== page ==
|With Paul Pierce (center) and Kendrick Perkins on the prowl, Devin Brown and the Cavaliers scored a season-low 70 points. (David Kamerman/Globe Staff)|
Celtics: Men of the hour
They struggle in matinee, but beat James-less Cavs
The clock oddly struck at 12:30 p.m. for tip-off. Cavaliers star LeBron James was sitting on the bench in street clothes. And the weary Celtics and the sold-out TD Banknorth Garden crowd seemed in need of some strong coffee and maybe some brunch, too.
The sluggish Celtics eventually shook off a poor first half start during a rare matinee to defeat the Cavaliers, 80-70, yesterday and improve to 14-2. Boston easily scored a season-low in points (previous low 91) and shot a season-low 37.5 percent from the field. Luckily for the Celtics, Cleveland was worse, shooting 32.9 percent from the field while scoring a season low in points.
"We had a 12:30 game," Celtics forward Kevin Garnett said. "Difficult, but we knew it wasn't going to be an easy game. We anticipated LeBron playing. He didn't. The world doesn't stop. The game definitely doesn't stop. You just try to go out there and get a win for the most part."
The Celtics' star trio of Garnett, Ray Allen, and Paul Pierce were far from their usually offensively superb selves.
Allen scored a game-high 20 points, but was 1 for 7 from 3-point range. Pierce entered averaging a team-best 22 points but scored 7 on 2-of-7 shooting. Garnett entered averaging 20.1 points but missed 10 of 12 shots and finished with 9 points. The good news for the Celtics was that a strong third quarter helped them build a big enough lead that kept minutes down for Allen (35), Pierce (30), and Garnett (26).
"If you told me before the game that Paul would be under 10 [points] and KG would be under 10 and Ray didn't have a great shooting night and would we win? I'd probably say no," said Celtics coach Doc Rivers. "But we won and that's the good thing,"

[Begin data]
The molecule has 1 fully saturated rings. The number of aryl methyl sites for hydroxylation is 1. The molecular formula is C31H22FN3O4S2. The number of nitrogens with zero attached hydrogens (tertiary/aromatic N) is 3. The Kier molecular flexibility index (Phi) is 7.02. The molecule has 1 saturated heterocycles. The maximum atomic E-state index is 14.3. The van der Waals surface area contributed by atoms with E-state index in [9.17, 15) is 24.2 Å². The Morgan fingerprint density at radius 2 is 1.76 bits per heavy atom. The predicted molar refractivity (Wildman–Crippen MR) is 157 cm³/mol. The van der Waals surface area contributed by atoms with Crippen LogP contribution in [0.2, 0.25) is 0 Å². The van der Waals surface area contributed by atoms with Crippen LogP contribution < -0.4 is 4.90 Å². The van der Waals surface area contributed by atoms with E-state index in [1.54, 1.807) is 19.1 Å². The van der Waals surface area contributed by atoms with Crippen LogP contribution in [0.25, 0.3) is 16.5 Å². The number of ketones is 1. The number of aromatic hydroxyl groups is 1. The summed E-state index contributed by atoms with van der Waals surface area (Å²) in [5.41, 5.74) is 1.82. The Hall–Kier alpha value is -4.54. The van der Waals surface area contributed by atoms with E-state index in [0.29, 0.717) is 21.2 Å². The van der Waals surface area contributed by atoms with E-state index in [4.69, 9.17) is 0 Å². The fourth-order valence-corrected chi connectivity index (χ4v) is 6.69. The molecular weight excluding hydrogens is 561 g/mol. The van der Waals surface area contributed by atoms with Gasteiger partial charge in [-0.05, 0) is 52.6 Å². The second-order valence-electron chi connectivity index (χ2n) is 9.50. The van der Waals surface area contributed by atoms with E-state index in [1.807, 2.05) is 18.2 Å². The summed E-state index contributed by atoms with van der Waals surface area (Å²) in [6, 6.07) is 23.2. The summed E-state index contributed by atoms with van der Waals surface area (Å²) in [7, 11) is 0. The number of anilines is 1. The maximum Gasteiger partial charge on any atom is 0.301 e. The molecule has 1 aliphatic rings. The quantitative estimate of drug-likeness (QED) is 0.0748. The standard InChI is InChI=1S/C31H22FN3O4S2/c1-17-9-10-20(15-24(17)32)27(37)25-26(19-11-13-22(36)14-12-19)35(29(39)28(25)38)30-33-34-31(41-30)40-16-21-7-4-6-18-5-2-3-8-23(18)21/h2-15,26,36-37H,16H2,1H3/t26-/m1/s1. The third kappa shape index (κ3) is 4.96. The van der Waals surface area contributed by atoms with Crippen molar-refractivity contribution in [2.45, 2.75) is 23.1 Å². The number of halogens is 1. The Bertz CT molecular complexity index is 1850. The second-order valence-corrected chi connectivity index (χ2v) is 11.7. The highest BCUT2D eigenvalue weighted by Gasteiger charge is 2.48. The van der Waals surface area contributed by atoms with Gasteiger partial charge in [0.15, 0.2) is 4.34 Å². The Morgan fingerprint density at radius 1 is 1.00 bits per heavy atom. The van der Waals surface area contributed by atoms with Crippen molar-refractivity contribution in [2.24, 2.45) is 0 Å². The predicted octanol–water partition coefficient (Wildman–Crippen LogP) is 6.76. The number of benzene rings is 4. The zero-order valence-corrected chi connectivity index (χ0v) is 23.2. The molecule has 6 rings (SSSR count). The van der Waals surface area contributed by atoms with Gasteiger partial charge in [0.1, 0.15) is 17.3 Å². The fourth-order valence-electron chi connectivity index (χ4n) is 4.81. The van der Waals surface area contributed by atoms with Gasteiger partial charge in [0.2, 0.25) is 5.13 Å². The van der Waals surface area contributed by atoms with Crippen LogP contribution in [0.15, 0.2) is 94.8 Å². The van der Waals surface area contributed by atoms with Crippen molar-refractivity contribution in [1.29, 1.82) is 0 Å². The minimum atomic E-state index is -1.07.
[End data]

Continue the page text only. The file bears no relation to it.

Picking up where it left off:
Said Garnett: "I was telling Paul that on my [shooting] release, it felt good. It just wasn't going in."
The Celtics were playing their third game in four days and won each contest. The previous two, against New York Thursday and at Miami Friday, both had 8 p.m. starts. Rivers called the two late national television games followed by a matinee the toughest game-time stretch of the season.
"Three [games] in less than normal hours," Rivers said. "It was a very, very tough game for both teams."
Said Allen: "It was a unique situation. To be able to win three games in that situation is ideal for us. We got through it. I think every two- to three-game stretch that we have throughout the league, we're tested in some way. To win games is ultimately what we are shooting for."
It would seem a good thing for Boston that the Cavaliers didn't play James for the second straight game because of a strained left index finger. The 6-foot-8-inch, 250-pounder is the NBA's leading scorer with an average of 30.7 points per game and he scored 38 in a 109-104 win at Cleveland last Tuesday. The Cavaliers were also without Larry Hughes (left leg bone bruise) and ex-Connecticut star Donyell Marshall (sprained right wrist).
But after learning that James was not playing, Rivers said the team's already-low intensity level dropped further.
"You could see before the game that they were tired, but they were engaged. They were ready," Rivers said. "When we got the news that LeBron was not playing for sure, you could see them [get lower]. They were making comments."
Cavaliers guard Devin Brown, who started in place of James, said: "No one can replace [James] and what he does."
The Celtics became the seventh team in franchise history to have a 9-0 start at home. Boston is three wins shy of tying the franchise record for best home start, set during the 1984-85 season. Just like the Celtics, the early-rising fans seemed sluggish on this day, too.
"This game was about us," Pierce said. "It wasn't a normal crowd. We didn't get no energy from the crowd."
The Celtics tied a season-low by scoring only 17 points in the first quarter while Cleveland scored 19. Boston held a 43-39 halftime lead after shooting 36.8 percent from the field, missing all four 3-point attempts, and not making one field goal outside the paint. The Cavaliers, however, shot even worse (33.3 percent) and missed 10 of 11 3-point attempts.
The Celtics woke up in the third quarter to outscore Cleveland, 21-11, and caused six turnovers to take a 64-50 lead. A Tony Allen free throw gave Boston a game-high 21-point lead with 6:08 left in the fourth quarter and enough breathing room to finish off this sleepy, early game.
"The Celtics turned it up coming out of halftime, put some more pressure on us, and we didn't handle the pressure well," Cavaliers coach Mike Brown said.
Said Rivers: "There will be no video on this game, hopefully. It's a win and we'll take the win. Just a low-energy game."